Without strengthening the Arab Parliamentary Institution, fighting corruption in the Arab world will not have a chance
In addressing the Third World Conference of Global Parliamentarians against Corruption in Kuwait, Dr. Azmi Shuaibi, AMAN Commissioner for Combating Corruption, clarifies the reason behind the absence of members of the Palestinian Legislative Council (PLC) in the conference; “it is the Israeli siege which prevented your colleagues, from attending this conference”. Dr. Shuaibi was one of the Palestinian delegation attending the conference. Mahmoud Al-Aloul, PLC member, and Ghada Zughayar, Executive Director of AMAN coalition also attended. Six PLC members from the West Bank and Gaza Strip were invited to participate. Unfortunately, the imposed Israeli siege and denial of an entry visas to Kuwait prevented them from participating in the Conference.
More than 200 parliamentarians and representatives of the different branches of Transparency International, civil society organizations (CSO), and other international organizations attended the conference which was held in Kuwait on November 17-20, 2008. All invitees were involved actively in the conference program. However, the effective broad participation of the Arab Network for Arab Parliamentarians against Corruption was noted as it seized the opportunity to hold an extensive side meeting to discuss mechanisms of enhancing the role of Arab parliamentarians in adopting and implementing the United Nations Convention against Corruption (UNCAC) in their countries. They also discussed CSO role in raising awareness of the UNCAC among all the parties concerned.
The network representatives from all Arab countries reviewed achievements relating to the UNCAC. Dr. Shuaibi stated that despite the fact that Palestine is not officially a state within the United Nations (UN), hence it is not obliged to implement the Convention, the government has filled self-evaluation form of the Convention and sent it to the United Nations. This of course came after the Palestinian government had adopted and ratified the Convention through a formal letter to the UN. Furthermore, Dr. Shuaibi gave his recommendations to Arab parliamentarians and governments to provide the right environment to CSO to participate in the implementation of the Convention since the Convention is not intended exclusively to governments but rather to all sectors of society, first and foremost, CSO.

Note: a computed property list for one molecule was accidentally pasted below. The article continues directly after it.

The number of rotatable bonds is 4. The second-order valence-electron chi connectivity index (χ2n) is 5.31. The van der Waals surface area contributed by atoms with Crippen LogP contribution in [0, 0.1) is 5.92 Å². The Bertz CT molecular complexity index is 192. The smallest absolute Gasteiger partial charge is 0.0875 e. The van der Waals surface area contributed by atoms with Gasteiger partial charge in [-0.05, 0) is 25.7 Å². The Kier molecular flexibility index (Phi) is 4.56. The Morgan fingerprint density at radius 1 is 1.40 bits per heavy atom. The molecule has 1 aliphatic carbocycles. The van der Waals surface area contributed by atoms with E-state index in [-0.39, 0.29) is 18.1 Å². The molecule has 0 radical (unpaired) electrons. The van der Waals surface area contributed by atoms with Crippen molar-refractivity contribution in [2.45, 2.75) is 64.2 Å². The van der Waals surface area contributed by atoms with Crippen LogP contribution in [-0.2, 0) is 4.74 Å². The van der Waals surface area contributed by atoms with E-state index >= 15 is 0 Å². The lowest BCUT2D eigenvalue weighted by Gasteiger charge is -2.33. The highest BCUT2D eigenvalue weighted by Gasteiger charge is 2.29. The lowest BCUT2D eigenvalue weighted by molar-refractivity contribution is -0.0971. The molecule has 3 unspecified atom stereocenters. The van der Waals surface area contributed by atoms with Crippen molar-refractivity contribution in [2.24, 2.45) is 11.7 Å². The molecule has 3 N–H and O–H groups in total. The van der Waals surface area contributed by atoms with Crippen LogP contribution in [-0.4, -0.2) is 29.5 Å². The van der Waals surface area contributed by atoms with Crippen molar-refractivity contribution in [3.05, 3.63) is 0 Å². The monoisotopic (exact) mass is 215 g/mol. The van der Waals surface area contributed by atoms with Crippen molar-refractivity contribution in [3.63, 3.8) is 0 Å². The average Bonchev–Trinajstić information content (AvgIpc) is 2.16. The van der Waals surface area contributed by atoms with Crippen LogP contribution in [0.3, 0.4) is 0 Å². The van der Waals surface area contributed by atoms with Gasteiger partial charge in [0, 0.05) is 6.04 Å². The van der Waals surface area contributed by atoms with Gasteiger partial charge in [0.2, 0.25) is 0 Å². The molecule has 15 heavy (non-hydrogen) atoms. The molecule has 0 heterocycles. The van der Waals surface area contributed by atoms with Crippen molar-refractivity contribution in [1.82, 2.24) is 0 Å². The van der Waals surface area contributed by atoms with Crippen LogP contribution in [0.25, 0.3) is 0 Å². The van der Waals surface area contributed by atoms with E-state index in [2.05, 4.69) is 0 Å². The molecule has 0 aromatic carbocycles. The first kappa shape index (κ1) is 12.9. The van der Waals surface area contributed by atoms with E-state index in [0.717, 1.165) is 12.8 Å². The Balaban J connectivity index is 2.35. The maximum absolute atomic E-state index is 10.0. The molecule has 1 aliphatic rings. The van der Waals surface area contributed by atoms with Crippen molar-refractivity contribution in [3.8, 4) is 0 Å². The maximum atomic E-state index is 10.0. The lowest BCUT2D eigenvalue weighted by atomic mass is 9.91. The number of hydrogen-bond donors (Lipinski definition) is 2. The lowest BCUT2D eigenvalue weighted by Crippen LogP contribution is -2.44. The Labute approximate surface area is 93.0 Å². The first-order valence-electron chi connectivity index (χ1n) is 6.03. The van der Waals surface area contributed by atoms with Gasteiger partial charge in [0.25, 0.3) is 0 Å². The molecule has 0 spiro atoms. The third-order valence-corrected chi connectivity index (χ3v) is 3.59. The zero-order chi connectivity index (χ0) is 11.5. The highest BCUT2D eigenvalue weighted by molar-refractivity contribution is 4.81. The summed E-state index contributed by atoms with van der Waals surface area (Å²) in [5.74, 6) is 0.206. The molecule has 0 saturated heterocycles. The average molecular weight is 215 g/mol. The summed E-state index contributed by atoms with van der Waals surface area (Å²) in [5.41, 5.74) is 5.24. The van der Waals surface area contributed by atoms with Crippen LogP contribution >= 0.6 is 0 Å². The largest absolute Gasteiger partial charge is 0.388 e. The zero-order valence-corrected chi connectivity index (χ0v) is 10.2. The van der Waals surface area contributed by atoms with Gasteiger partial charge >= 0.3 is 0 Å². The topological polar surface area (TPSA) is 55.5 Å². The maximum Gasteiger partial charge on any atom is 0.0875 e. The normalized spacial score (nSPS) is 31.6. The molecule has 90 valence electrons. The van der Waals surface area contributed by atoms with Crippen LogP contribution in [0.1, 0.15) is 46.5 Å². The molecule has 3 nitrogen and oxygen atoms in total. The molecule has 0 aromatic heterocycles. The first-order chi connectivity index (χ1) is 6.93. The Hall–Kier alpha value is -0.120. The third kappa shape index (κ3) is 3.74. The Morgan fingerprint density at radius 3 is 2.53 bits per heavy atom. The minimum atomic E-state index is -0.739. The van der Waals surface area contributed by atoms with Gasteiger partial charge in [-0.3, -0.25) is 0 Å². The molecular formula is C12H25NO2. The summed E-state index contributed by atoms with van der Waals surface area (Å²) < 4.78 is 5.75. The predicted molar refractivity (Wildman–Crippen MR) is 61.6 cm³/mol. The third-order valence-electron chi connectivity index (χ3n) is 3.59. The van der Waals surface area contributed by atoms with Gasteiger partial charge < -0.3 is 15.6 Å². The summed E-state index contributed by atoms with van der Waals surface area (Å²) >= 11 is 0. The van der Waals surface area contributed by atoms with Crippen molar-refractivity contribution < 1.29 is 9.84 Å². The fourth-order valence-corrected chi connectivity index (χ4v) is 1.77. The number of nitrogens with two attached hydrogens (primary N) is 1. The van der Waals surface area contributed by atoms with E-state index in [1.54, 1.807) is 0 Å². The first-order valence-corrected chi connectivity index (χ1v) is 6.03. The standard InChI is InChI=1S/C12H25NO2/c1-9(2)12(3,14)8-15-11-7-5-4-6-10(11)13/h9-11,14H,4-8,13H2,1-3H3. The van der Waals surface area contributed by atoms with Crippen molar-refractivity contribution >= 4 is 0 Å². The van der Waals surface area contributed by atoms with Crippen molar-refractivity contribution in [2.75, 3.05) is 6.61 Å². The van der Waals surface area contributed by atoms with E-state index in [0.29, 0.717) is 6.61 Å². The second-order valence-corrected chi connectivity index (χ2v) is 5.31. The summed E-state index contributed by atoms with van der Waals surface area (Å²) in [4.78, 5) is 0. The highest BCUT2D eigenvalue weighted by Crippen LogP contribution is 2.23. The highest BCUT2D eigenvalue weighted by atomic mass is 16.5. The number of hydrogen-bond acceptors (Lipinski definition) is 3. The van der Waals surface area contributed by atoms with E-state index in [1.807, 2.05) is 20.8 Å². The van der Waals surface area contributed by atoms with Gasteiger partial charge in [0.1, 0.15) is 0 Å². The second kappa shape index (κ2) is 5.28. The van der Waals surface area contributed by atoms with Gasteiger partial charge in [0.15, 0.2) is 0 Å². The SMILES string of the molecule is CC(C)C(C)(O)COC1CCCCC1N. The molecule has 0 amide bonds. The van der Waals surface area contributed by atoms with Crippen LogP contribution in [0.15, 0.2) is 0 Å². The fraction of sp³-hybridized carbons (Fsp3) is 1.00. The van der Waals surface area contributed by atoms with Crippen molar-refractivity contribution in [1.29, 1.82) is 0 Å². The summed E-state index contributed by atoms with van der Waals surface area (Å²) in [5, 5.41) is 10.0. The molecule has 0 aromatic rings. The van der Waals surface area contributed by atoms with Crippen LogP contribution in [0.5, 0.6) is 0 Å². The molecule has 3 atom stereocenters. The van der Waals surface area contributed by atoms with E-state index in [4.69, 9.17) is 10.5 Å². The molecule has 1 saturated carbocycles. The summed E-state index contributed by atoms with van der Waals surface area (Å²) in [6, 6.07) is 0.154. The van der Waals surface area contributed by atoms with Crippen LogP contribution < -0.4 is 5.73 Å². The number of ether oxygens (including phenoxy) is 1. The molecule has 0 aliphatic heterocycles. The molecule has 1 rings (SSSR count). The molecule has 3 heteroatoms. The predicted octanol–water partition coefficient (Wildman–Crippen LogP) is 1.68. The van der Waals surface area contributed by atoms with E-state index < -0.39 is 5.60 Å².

Dr. Shuaibi also presented the Report on Corruption in Palestine prepared by the Parliamentarians against Corruption Network and in cooperation with AMAN.
On the other hand, the Executive Director of AMAN participated in a special workshop on analysis of “Gender Policy within the Global Network of Parliamentarians against Corruption”. She stressed the need for a rapprochement of gender issues with the goals, programs and policy of the International and Arab Parliamentarians against Corruption Networks. Ms. Zughayar called for better representation and wider participation of women in Arab Parliaments and networks. She also pointed out that there are obstacles on the ground which hinders participation of women especially for women living in countries under occupation such as Palestine. For example, a case in point is the denial of Rawya Shawa, an PLC member the participation in this conference by the Israelis.
It is worth noting that representatives from AMAN held many side meetings with international and Arab institutions during the period of the conference as well as participating in several press conferences.
At its closing statement of the Conference the participants adopted many important decisions such as the need to strengthen the performance of parliaments as it relates to democracy, legislation, monitoring, and representation which constitute essential elements in improving governance. Parliaments’ duties also extend to include promoting public understanding of the negative effects of corruption and influencing public opinion in the fight against corruption. Parliamentarians and members of the Conference also pledged to carry out their duties in the supervision of public resources and reducing corruption through improved governance and the adoption of initiatives to combat money-laundering and the recovery of stolen assets. They also pledged to work with the United Nations Office on Drugs and Crime and with Governments that have ratified the UNCAC to provide additional and political leadership to follow-up on the implementation of the UNCAC.
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